Top 10 Festivals Of Light: Around The World
Ever wondered what goes on in the other parts of the world, if anything comes close to the festivities of Diwali?
Here is a list of 10 festivals of light around the world.
1. Hanukkah: A Jewish festival with historical meaning, where eight lamps are lit to signify the eight lamps were lit with the oil that was enough for one lamp in the temple that was reclaimed by the Jews from the Greek invaders. But American Jews have taken it to a new level, with gifts and lighting candles on eight nights, food that symbolizes the festival. A family celebration of light, food, gifts and time together.
2. Chinese New Year/ Lunar New Year: Celebrated after the Winter Solstice this lunar new year is huge in the East. Not just in China, but the Vietnamese, Indonesian Chinese, Malaysian Chinese all celebrate with much aplomb. The festival is about family, lanterns, food shaped like the moon and general feeling of wellbeing , that comes with new beginnings.
3. St Martin’s Day in Holland (Sint Maarten): In this children’s festival in most part of Holland, one can see kids walking up and down the street with lanterns and singing hymns and reciting songs. They are given sweets as treats in return, much alike American Halloween traditions. The festival is celebrated in early winter, second week of November. St Martins is also an old harvest festival celebrated in many parts of Europe, prior to the period of fasting in advent.
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4. Loi Krathong in Thailand: ‘Loi’ means to float and ‘Krathong’ is a lotus shaped object which is made of banana leaves and contains a candle, three joss sticks and some flowers and coins. It takes place on a new moon night in early November , when people carry their Krathongs to the nearest lake and float it in the water, washing away bad luck and hoping that their prayers are carried forth.
5. Kwanzaa in America: A relatively new holiday celebrated amongst the ethnically aware African Americans, where the traditions are quite similar to Hanukkah. Like Hanukkah, Kwanzaa is a one-week celebration that features light (candles) and gifts, and the harvest foods of Africa. It is an inherent attempt to revive morals, and heritage of the African American way of life. It is also a celebration of light, family life and hope.
6. Pingxi Lantern Festival: Taiwan
Celebrated originally to let people know that people in the district of Pingxi were safe. The lanterns are inscribed with messages of well being and good wishes from the owner and when they are let out in the sky, its like it carries the message forth. The sky is lit up with these lanterns and it illuminates the whole city.
7. Noche de Brujas/ Night of the witches: Mexico
Celebrated in the Mexican town of Catemaco is originated when in 1970, a local shaman was struck with an idea to host a witchcraft convention. Now every year hundreds of shamans, witches and healers from all over Mexico travel to Catemaco to perform a mass cleansing ceremony designed to rid them of previous year’s negative energies. The town is filled with vendors selling trinkets and magic potions and tourists throng the streets looking for some magic in their own lives.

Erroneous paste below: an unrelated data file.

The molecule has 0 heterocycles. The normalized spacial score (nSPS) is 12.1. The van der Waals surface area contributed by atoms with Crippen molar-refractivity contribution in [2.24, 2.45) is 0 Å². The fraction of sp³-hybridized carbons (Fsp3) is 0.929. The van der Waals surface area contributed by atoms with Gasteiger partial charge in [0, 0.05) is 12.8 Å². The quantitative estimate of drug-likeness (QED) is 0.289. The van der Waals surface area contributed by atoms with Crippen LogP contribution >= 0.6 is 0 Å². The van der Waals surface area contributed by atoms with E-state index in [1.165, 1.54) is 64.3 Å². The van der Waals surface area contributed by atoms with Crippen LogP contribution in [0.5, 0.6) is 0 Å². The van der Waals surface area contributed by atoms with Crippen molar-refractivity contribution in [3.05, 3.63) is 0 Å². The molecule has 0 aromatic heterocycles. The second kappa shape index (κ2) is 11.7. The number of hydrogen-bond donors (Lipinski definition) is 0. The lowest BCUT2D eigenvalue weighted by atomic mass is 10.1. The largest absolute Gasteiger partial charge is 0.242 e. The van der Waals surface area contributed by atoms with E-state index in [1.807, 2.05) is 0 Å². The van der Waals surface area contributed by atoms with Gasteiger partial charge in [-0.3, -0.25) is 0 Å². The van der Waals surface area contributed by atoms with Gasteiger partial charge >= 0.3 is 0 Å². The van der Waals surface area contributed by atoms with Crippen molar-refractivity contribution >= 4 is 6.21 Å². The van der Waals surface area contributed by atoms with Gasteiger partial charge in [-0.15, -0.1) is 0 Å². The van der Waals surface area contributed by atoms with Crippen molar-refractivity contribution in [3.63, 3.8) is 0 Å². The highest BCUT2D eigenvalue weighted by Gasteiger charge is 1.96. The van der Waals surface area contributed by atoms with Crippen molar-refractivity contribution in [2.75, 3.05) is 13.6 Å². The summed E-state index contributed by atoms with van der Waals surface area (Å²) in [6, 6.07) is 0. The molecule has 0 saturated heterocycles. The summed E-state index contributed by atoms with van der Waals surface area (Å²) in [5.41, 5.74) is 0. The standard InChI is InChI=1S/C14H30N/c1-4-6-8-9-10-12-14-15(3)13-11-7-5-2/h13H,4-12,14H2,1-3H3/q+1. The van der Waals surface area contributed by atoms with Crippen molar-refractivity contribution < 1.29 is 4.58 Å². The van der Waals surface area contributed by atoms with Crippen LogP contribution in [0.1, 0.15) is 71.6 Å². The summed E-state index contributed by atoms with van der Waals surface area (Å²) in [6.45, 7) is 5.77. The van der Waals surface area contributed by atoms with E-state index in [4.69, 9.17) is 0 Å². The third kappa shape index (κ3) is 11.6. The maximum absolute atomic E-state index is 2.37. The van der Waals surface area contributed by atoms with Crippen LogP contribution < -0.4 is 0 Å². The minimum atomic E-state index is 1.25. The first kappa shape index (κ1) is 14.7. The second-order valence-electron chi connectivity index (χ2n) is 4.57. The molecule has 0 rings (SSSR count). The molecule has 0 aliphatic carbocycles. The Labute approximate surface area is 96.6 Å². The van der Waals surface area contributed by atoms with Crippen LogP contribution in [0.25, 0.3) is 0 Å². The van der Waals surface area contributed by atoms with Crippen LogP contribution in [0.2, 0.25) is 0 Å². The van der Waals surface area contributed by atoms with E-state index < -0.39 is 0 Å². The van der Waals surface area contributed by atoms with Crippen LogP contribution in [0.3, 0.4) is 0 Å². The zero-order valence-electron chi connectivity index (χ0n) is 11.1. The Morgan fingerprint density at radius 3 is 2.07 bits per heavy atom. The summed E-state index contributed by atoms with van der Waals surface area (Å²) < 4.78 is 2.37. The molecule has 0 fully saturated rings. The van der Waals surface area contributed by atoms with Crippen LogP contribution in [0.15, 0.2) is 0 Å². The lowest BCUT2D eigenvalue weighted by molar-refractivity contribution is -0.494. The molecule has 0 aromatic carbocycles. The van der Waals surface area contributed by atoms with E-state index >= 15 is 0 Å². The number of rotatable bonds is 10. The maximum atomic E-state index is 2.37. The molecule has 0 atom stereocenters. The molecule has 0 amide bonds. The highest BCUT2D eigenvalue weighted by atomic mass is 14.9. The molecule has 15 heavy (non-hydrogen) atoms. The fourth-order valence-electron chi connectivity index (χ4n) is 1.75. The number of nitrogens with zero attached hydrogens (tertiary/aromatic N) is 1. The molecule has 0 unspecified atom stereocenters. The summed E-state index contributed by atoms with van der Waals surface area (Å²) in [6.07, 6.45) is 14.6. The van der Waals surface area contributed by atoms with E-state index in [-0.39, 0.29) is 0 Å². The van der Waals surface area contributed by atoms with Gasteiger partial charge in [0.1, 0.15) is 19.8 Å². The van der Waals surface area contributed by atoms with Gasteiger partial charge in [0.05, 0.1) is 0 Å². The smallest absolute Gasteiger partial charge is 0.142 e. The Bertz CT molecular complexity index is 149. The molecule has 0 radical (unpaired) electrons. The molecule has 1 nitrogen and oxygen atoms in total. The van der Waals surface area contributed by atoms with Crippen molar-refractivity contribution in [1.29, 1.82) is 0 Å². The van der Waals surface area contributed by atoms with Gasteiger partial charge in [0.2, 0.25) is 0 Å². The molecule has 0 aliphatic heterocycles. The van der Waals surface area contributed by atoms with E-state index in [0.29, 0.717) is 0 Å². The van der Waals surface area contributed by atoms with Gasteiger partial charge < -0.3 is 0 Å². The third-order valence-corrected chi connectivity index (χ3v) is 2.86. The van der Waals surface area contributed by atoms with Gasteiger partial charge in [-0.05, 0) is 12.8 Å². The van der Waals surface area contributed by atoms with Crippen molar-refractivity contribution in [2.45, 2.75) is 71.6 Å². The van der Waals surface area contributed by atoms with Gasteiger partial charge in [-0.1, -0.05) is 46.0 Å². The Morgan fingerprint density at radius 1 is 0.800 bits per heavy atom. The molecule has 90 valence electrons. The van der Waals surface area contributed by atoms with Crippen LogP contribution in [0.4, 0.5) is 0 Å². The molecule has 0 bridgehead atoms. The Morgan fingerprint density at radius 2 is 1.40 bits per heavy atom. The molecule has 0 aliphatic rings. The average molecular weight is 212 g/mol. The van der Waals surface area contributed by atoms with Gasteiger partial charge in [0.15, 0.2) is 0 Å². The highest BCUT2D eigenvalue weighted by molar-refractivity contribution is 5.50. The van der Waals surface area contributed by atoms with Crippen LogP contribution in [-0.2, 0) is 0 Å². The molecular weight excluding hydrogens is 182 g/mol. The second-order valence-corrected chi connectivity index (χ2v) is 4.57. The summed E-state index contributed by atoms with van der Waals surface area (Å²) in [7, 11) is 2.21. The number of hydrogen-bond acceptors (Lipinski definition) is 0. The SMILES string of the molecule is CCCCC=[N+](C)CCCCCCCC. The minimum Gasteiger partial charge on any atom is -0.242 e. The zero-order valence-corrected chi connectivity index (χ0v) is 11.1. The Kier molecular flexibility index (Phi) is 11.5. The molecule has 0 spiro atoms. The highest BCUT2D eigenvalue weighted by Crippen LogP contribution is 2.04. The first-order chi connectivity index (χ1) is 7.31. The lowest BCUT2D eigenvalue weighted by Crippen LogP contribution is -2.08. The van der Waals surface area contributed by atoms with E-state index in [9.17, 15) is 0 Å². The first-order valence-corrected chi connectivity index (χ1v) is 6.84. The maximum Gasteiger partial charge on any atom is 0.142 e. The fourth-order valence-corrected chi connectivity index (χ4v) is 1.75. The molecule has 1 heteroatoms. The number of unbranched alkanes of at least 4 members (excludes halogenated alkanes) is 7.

8. Day of the dead: Mexico/ Dia de los Muertos
A traditional festival held on the 1st and 2nd of November in Mexico, it is the day to remember the dead. This festival celebrates the lives of loved ones who have died while also reminding people about their own mortality. Skull is used as a symbol of the holiday. People go to cemeteries to be with the souls of the departed and build private altars containing foods and beverages, as well as photos of the dead. In other parts of the world All souls day is celebrated with the same thought.
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9. The Venice Carnival:
Certainly one of the most colorful festivals around the world, the Venice Carnival is all about drama. Masquerades, masks, parties on the go, gondola masquerades, colorful boats on the canals, jugglers, bands entertainers are just about everywhere and on this day you can do as you please, as all the revelers have the cover of the mask. During this time, the city is abuzz with tourists and the nights come alive with masked balls and parties, the city sees a fairytale come to life.
10. Keene Pumpkin festival: New Hampshire, USA
The Keene Pumpkin Festival is an annual Halloween celebration held in late October in the Central Square of the small New Hampshire town, Keene,It's an extension of the Halloween celebrations and there are competition of Pumpkin pyramid making which sees the largest number of Pumpkins, large enough to go on to the Guinness Book of World Records. Apart from the pumpkin hysteria, you also get fireworks, contests, games, live music, fresh food and plenty of beer (and a beer garden, no kidding!)
This list is exclusive of the fabulous Christmas celebrations all around the world, or the Halloween, the Carnival of Rio. If you think we missed out some super fun festivals of lights, please feel free to add on.
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